Everybody seems to be talking about Amazon's new Kindle e-book reader just now, and if you're wondering why there's no coverage on ZDNet UK Reviews, it's because the device is not yet available for sale this side of the pond.Now you could buy one from the US and ship it over here.
Dispatches from the Reviews Editor
Hello, I'm the Reviews Editor at ZDNet UK. My experience with computers started at London's Imperial College, where I studied Zoology and then Environmental Technology. This was sufficiently long ago (mid-1970s) that Fortran, IBM punched-card machines and mainframes were involved, followed by green-screen terminals and eventually the personal computers we know and (mostly) love. After doing post-grad research at Imperial for a while, I got involved in helping to produce a weekly news magazine based in Amsterdam. This was in the mid-1980s, and one of my duties was to set up data communications links with technologically-challenged national newspaper journalists in a number of European cities via a 300-baud modem and an acoustic coupler. Tech support people have my sympathy! I've been in computer publishing since the late 1980s, starting with Reed Business Publishing's Practical Computing, then joining Ziff Davis in 1991 to help launch PC Magazine UK as Production Editor. After a couple of years I switched to commissioning, editing and writing, becoming a Technical Editor and then First Looks Editor. When ZDNet came looking for a Reviews Editor in 2000, I was ready to make the move from print to online — just in time for the dot-com crash! It's been a long road from punched cards to the cloud, but it'll still be fun seeing where we go from here.
My colleague and fellow Dialogue Box presenter Rupert Goodwins draws my attention to a product we really must take a look at — if we can get it into the building.Observe the HP Scitex TJ8300 printer pictured below.
Last year, Gibson released a digital version of its venerable Les Paul electric guitar (first produced in the 1950s) with an Ethernet connector as well as the standard quarter-inch jack plug. The digital electronics on the HD.
My poor old 512MB ThinkPad X60, which had a happy early life running Windows XP but then suffered a crippling attack of Windows Vista, has now been restored — almost — to productive use thanks to a timely install of Ubuntu 7.10 (a.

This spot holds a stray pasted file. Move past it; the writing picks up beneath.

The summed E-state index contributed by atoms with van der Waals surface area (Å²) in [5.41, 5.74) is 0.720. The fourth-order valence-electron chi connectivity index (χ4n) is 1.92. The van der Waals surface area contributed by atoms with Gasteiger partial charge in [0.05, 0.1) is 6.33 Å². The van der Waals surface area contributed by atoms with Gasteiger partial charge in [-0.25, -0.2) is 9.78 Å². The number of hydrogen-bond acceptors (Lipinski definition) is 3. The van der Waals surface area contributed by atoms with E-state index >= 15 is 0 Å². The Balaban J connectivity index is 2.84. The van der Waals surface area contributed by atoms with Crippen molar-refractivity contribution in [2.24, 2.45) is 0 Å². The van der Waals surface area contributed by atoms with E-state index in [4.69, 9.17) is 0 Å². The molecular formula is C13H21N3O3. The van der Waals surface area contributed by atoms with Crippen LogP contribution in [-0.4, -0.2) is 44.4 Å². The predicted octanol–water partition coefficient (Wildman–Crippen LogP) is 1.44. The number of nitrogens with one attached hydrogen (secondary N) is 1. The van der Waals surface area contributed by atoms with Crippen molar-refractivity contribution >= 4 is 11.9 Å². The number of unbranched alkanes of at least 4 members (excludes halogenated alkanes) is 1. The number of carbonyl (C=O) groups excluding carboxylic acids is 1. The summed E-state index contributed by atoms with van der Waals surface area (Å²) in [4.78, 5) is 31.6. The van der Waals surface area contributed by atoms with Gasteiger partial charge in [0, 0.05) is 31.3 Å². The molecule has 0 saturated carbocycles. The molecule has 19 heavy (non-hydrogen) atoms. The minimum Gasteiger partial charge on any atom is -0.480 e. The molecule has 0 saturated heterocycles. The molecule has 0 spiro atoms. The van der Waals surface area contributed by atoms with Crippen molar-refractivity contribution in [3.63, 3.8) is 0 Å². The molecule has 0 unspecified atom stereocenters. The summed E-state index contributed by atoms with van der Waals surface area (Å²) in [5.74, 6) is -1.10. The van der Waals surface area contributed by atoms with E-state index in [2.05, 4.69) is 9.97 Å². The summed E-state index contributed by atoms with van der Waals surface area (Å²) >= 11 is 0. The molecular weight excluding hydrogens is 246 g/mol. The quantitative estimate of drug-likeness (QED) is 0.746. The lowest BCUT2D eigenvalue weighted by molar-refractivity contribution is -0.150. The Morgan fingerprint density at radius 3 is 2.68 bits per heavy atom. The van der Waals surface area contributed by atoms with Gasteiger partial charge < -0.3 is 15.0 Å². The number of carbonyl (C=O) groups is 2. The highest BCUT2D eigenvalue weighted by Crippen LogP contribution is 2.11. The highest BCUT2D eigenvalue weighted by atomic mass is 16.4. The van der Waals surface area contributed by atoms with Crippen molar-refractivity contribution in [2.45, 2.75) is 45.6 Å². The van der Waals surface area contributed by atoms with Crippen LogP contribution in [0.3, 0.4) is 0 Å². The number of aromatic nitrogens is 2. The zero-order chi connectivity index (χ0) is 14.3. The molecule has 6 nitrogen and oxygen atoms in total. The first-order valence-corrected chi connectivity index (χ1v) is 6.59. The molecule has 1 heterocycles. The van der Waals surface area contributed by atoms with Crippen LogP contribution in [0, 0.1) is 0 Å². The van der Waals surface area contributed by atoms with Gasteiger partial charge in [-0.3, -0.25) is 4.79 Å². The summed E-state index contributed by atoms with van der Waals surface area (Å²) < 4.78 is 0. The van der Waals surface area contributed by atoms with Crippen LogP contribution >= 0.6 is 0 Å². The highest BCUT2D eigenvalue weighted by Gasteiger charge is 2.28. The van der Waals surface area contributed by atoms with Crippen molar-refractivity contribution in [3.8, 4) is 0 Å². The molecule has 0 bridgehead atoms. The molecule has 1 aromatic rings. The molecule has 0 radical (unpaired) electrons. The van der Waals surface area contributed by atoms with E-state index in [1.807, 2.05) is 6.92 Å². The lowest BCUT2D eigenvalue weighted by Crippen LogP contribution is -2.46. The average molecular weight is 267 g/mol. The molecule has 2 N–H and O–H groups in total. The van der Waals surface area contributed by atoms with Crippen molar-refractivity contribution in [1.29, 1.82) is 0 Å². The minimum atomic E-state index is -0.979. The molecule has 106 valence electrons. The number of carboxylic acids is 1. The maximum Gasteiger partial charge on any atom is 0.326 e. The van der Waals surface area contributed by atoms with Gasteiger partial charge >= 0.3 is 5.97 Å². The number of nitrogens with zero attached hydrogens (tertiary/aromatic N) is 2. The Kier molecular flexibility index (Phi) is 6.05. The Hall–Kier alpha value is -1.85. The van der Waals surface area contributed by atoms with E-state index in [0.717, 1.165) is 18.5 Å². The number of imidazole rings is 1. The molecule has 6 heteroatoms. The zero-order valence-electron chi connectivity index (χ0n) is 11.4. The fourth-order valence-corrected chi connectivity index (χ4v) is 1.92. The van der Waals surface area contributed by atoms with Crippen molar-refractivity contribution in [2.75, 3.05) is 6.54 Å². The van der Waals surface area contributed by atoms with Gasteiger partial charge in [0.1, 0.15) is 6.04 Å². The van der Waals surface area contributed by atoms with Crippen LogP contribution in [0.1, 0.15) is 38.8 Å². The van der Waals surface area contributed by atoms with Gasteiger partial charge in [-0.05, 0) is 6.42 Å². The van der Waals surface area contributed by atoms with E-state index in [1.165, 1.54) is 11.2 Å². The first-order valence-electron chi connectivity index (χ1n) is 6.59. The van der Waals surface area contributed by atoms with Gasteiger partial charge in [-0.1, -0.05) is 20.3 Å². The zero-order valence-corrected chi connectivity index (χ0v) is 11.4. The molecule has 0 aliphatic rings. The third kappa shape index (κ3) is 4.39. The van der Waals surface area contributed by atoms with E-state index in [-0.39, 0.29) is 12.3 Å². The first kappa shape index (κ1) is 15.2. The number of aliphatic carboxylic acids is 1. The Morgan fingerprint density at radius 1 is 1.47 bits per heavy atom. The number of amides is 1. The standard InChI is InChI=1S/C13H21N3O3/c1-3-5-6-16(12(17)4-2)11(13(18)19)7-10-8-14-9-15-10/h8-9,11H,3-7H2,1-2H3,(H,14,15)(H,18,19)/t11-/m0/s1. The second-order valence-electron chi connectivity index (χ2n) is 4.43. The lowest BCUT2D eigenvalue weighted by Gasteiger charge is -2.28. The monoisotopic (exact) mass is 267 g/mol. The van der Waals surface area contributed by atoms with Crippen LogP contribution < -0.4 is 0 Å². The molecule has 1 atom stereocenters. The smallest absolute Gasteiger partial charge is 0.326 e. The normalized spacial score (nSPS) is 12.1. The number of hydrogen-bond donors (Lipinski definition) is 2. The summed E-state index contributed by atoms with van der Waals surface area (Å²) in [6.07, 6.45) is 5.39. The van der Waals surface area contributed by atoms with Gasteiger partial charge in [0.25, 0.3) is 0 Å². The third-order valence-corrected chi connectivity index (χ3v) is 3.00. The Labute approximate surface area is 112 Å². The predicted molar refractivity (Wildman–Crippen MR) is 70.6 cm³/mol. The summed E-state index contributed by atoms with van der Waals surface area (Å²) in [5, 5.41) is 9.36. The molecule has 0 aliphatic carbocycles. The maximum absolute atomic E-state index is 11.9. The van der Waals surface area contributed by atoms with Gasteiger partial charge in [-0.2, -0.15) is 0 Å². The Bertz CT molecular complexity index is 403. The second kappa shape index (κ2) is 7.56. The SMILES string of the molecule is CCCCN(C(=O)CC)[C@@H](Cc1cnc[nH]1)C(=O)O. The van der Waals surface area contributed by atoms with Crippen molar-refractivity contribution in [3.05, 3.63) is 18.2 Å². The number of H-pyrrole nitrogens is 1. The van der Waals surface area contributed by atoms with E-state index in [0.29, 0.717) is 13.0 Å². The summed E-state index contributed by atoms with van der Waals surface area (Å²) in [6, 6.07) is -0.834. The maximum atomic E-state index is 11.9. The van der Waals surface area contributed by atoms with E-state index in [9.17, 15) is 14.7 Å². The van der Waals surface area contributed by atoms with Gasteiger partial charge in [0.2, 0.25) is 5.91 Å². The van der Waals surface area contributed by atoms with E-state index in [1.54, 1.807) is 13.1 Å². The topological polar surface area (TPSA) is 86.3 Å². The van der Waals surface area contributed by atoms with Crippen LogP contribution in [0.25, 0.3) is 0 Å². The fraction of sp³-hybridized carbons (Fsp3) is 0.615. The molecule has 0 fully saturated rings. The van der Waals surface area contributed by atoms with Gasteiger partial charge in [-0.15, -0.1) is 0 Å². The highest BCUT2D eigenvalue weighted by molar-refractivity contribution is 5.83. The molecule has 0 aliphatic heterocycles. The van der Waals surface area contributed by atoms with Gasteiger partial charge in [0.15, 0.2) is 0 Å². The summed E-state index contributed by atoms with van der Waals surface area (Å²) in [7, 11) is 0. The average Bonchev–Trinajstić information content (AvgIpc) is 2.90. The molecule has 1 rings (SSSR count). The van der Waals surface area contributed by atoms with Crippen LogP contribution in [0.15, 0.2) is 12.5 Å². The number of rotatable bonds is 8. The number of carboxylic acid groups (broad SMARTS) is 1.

Back in June I went to the launch of HTC's Touch, a Windows Mobile 6 smartphone that some touted as an "iPhone killer", thanks to its (somewhat) iPhone-like TouchFLO interface.
Adobe sent me a copy of Creative Suite 3 Production Premium to play with recently, which was nice. So this morning I thought I'd install it (or some of it anyway), which turned out to be a real time-waster.
Following the celebrations surrounding the ThinkPad's 15th birthday, news arrives of Lenovo's latest wheeze: the ThinkPad Reserve Edition. This is not a notebook likely to be rolled out to the motorway-pounding corporate sales team, one suspects, given that it costs £3,119 (inc.
We've been writing about push email for long enough, and now we ZDNet hacks have got shiny new Windows Mobile smartphones (in my case, the HTC S620, all hooked up to our corporate Exchange server.Legacy tech hack (left) gets to grips with push email on HTC S620 (right).
I've upgraded two systems to Windows Vista over the past few months, with vastly different results. The first was a nice ultraportable ThinkPad X60, with 512MB of RAM and integrated Intel GMA 950 graphics.
I'm off on holiday tomorrow (hurrah!), and like a sad geek (sorry, technology journalist), I thought I'd take an ultraportable notebook and a 3G datacard along with me — just to keep in touch with news and current affairs, you understand.
Lenovo proudly informs us that the ThinkPad is now 15 years old, and is partying tonight in Soho to celebrate the fact. Unfortunately I can't be there, but the anniversary reminder does bring back a few memories...
Oh dear. Within a week of making off from the launch of the HTC Touch with the smartphone in my hot little hands, I've killed it.
Samsung UK's Product Marketing Manager for the Q1 Ultra UMPC, Dinesh Chand, was in yesterday to show off the device, which is about to ship in the UK.Since it was unveiled at CeBIT in March the Q1 Ultra — which like its Q1 predecessor will cost £799 — has shed its fingerprint reader.
To Cannes with HP for the 60th Film Festival, where the tech giant is a major sponsor, scattering vast Scitex-printed posters around key sites along...
Our colleague Seth Rosenblatt over at Downloads.com in the US has put together a useful guide to open-source and free software that mirrors what Adobe offers in its Creative Suite applications.
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